In this blog, we’ll be looking at the uses of all things carbon, including diamonds, graphite and carbon dioxide. Carbon is extremely important for our planet and our way of life; we wouldn’t want to imagine an Earth without it.
In this segment, carbon is a girl’s best friend, because this is where diamonds come from.
Diamonds are formed from carbon in the Earth, many come from carbon that was trapped under the Earth’s crust when our planet was formed. In the case of some diamonds, the carbon comes from carbonate rocks such as limestone and marble around plate boundaries where the temperature and pressure rise. Coal could be present in the formation of diamonds formed by asteroid impacts, as coal is a surface level carbon source.
Much of the diamonds used in industrial processes are now grown in laboratories. However, crafting diamonds through man-made means isn’t quite as simple as heating up some coal and subjecting it to high pressures:
Diamonds today are used in a variety of industries: fashion, computer cooling systems and occasionally as super heat resistant windows.
When plant remains are buried deep in the earth, the pressure and heat above those remains forces the oxygen out and turns the remaining carbon into coal. Coal is used to generate electricity and heat, in addition to its usage in a variety of industrial processes when refining metals.
Graphite is a naturally occurring mineral that is formed as a result of the reduction of sedimentary carbon compounds during metamorphism. Graphite is chemically similar to diamonds in its structure, but it is not as strong due to having fewer bonds between the atoms, which means that Graphite forms in layers at an atomic level. These layers can slide between one another, which is what makes graphite so soft and malleable.
Graphite has lots of cool properties; it conducts both heat and electricity, as well as being resistant to chemicals.
We use graphite in pencils, in lithium-ion batteries, and even to reinforce steel.
Graphene is the strongest material ever found, and it too comes from carbon. Graphene is forty times stronger than diamonds and, like graphite, is a great conductor of heat and electricity.
It is hard to craft high-quality graphene cost-effectively, but many labs around the world are trying to achieve just that. Some of the ways through which graphene is made are by thermo-engineering, sonication and carbon-dioxide reduction, which leads us onto our next point.
Carbon dioxide is one of the more obvious items in this list that involves carbon – it’s in the name. It’s quite easy to come across carbon dioxide, you’re making some right now just by breathing, but you can also find carbon dioxide being produced all over the world through decaying organic materials and fermentation processes.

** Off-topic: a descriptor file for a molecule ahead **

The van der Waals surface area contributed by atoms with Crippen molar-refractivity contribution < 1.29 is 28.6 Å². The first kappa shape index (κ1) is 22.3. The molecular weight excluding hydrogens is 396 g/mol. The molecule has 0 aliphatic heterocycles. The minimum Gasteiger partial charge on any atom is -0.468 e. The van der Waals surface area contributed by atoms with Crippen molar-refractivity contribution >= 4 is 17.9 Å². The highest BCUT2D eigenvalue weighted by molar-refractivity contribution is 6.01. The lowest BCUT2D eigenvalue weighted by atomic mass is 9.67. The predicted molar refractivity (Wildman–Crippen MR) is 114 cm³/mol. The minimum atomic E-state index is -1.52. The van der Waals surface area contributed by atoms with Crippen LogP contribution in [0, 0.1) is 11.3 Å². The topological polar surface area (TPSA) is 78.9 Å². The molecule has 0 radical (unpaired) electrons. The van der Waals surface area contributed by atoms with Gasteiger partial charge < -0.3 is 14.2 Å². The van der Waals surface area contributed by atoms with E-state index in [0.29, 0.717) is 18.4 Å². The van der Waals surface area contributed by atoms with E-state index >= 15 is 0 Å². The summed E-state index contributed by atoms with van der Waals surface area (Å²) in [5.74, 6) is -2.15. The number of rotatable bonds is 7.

Often an unwanted by-product in many industrial processes, CO2 has its own uses. One example would be carbon dioxide’s use in welding as a shielding gas. When welding, it is important to use up-to-date equipment to ensure your safety; be sure to regularly check industrial gas regulators as well as any cutting equipment.
Life on Earth
Life itself is carbon-based. It is even assumed that if life exists elsewhere in the universe, then it will likely be carbon-based, as well. Of the known elements, it is speculated that silicone could be the next most likely for supporting life, sharing many similarities with carbon’s molecular structure.
Coca-cola and other fizzy drinks use food grade carbon dioxide to attain their fizz. Approximately ninety percent of coca-cola is carbonated water, which is then mixed with the flavoured syrup. Carbon dioxide is not very soluble in water so it quickly turns into a gas when the pressure is released. This is partly why your drink may fizz over if shaken about before first opening the bottle or can.
As well as making great fizzy drinks, CO2 is also used in entertainment sports such as paintball; the gas fills the CO2 bottle as a liquid, and when the pressure is released, the liquid carbon dioxide becomes gas which expands and shoots the paintball from the gun.
Here at Adams gas, we love carbon. Specifically, we love carbon dioxide and it’s potential to enhance human life in so many different ways. We’ve mentioned some here, but there’s also the farming of the future – hydroponics – and glass frosting. If you’re in need of some more carbon in your life, we have refillable CO2 bottles that will suit your needs, whether they’re for paintballing or behind the bar.